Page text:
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Want to Dismantle Capitalism? Abolish the Family

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Arguably the most infamous demand of The Communist Manifesto is the “abolition of the family.” The family, Marx and Engels noted, was where patriarchy and capitalism worked in tandem to produce willing, alienated workers, where women became little more than “instruments of production” for the men who lorded over them. Radical queer politics in the 1960s and ’70s added to their critique of the bourgeois family when activists challenged the heteronormativity of familial relations. That demand, however, has since almost completely vanished from the leftist imaginary.

Sophie Lewis, a feminist theorist and geographer, takes up this forgotten struggle in her work. Her new book, Full Surrogacy Now: Feminism Against Family (Verso, 2019) specifically links family abolition to a radical reconceptualization of pregnancy itself. The act of carrying a child to term, she insists, is work—labor that has long been exploited and overlooked by the academy—and so is mothering.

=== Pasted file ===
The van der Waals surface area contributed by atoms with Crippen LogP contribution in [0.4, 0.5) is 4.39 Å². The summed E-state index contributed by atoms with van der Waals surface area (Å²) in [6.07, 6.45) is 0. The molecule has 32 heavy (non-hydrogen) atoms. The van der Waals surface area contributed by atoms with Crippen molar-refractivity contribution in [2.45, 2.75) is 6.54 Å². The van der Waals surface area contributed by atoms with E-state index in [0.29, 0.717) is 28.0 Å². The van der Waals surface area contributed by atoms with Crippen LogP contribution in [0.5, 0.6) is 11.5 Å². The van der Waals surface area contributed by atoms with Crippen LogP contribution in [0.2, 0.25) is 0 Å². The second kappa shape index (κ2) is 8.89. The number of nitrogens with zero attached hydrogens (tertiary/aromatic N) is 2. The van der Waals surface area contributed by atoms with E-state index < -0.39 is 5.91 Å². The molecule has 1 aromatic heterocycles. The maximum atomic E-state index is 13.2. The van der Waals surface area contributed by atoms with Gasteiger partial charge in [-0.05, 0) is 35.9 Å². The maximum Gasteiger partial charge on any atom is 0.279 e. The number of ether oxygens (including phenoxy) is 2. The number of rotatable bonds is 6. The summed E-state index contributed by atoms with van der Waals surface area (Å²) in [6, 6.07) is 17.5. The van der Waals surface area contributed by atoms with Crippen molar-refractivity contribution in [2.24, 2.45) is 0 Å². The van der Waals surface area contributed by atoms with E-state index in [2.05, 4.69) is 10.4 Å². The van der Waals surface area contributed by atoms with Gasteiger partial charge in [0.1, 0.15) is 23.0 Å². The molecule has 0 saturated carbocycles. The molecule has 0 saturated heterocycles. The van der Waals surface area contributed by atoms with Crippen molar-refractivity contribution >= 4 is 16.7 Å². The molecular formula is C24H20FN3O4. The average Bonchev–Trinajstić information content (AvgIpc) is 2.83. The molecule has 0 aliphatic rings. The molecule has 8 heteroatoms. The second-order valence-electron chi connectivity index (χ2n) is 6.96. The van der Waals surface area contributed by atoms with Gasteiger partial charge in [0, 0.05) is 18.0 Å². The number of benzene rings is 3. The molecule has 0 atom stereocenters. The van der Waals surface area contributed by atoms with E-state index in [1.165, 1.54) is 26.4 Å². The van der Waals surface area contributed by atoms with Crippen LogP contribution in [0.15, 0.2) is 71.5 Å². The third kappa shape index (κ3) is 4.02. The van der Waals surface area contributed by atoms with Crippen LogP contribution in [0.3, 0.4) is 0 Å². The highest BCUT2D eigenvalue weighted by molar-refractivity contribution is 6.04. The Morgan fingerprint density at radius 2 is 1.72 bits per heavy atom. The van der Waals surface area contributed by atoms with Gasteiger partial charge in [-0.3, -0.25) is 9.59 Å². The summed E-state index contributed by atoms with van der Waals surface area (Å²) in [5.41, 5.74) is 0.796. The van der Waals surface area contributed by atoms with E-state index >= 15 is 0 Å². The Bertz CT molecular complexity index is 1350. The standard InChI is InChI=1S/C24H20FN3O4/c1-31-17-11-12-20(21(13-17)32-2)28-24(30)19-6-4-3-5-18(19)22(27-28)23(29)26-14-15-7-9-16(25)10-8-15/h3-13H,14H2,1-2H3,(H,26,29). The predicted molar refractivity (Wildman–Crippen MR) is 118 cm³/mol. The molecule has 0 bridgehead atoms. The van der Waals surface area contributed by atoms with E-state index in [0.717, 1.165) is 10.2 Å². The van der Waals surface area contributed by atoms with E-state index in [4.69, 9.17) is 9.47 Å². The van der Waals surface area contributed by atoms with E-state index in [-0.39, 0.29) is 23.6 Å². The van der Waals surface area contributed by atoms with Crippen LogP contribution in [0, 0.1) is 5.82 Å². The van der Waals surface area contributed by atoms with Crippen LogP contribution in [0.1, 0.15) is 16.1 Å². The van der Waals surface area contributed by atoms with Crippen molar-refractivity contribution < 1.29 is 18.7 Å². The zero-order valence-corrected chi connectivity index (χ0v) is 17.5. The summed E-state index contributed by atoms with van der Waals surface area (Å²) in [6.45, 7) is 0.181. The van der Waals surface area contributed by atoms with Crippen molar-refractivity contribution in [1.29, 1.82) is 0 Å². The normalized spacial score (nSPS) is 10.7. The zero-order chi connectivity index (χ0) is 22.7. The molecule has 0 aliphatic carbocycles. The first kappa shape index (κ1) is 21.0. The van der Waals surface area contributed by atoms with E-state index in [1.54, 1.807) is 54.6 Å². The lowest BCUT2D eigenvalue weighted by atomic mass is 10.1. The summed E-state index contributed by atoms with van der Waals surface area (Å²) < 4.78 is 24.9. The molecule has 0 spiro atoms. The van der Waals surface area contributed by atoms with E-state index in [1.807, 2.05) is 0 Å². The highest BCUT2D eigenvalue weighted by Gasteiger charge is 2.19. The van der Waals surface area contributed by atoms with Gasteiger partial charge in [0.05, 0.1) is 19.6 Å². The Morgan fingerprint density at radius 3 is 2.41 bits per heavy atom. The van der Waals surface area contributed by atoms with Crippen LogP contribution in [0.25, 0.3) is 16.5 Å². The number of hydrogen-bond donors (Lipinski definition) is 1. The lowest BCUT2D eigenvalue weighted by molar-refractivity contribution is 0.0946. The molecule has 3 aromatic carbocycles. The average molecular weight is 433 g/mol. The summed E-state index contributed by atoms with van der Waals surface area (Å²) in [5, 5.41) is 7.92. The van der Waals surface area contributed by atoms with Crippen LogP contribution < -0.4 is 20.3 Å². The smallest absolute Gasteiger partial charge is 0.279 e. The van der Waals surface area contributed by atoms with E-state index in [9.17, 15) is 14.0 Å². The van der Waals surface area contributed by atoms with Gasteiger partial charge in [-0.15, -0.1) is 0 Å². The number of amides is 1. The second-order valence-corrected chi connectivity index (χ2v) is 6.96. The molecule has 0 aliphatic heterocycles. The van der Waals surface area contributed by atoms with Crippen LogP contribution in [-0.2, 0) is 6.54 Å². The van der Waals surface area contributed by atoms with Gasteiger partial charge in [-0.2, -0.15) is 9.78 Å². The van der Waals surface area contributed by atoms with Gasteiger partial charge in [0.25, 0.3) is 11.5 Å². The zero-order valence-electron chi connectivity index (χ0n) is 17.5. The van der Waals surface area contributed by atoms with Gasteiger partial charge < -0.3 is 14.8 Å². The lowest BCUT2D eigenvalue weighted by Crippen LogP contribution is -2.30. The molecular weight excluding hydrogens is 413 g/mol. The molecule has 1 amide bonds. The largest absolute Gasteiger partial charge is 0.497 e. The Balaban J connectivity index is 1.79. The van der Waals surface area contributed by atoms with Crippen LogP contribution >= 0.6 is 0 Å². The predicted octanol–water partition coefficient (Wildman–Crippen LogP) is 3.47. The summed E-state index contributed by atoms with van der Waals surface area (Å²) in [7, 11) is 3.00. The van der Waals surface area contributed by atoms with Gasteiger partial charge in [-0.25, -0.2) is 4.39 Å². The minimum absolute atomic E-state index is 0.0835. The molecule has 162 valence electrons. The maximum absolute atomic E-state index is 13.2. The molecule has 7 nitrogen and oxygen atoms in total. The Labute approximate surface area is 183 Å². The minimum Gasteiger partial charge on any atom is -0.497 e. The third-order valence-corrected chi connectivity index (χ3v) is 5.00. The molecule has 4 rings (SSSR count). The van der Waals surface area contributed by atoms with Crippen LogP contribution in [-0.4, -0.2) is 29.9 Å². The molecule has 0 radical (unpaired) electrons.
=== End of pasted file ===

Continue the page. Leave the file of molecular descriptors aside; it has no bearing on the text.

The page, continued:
By thinking through the logic of commercial surrogacy arrangements, Lewis lays bare the ways motherhood has been weaponized as an ideological construct. She gives us an account of the material conditions—the biological and societal violence—that gestators, or people who are carrying fetuses, have to bear. Her book shows us that the ostensibly feminist objection to surrogacy arrangements underwrites the ossified and alienated familial relations that make capitalism possible. Last month I sat down with her over a cup of tea at The Nation’s offices and talked about why rethinking gestation is central to an emancipatory politics, how we can use surrogacy to subvert oppression, and what kinship beyond possession, beyond capitalism, beyond patriarchy could look like.

Our conversation has been condensed and edited for clarity.

—Rosemarie Ho

Rosemarie ho: How did you get started on thinking about surrogacy as a kind of work?

Sophie Lewis: There’s a line in the famous Wages for Housework manifesto that goes, “Every miscarriage is a work accident.” The whole conversation in academia about surrogacy is focused on the reason why the practice exists in the first place, as if the labor that the gestators were doing were separate from the gestating that people do at home. I find it productive to put that question aside, and just look at the workplace. Certain feminists, I think, react to the realities of how babies are sometimes commodities, and how sex has become alienated and for sale, by blaming the people who are working in these industries when in fact the problem is capitalism.

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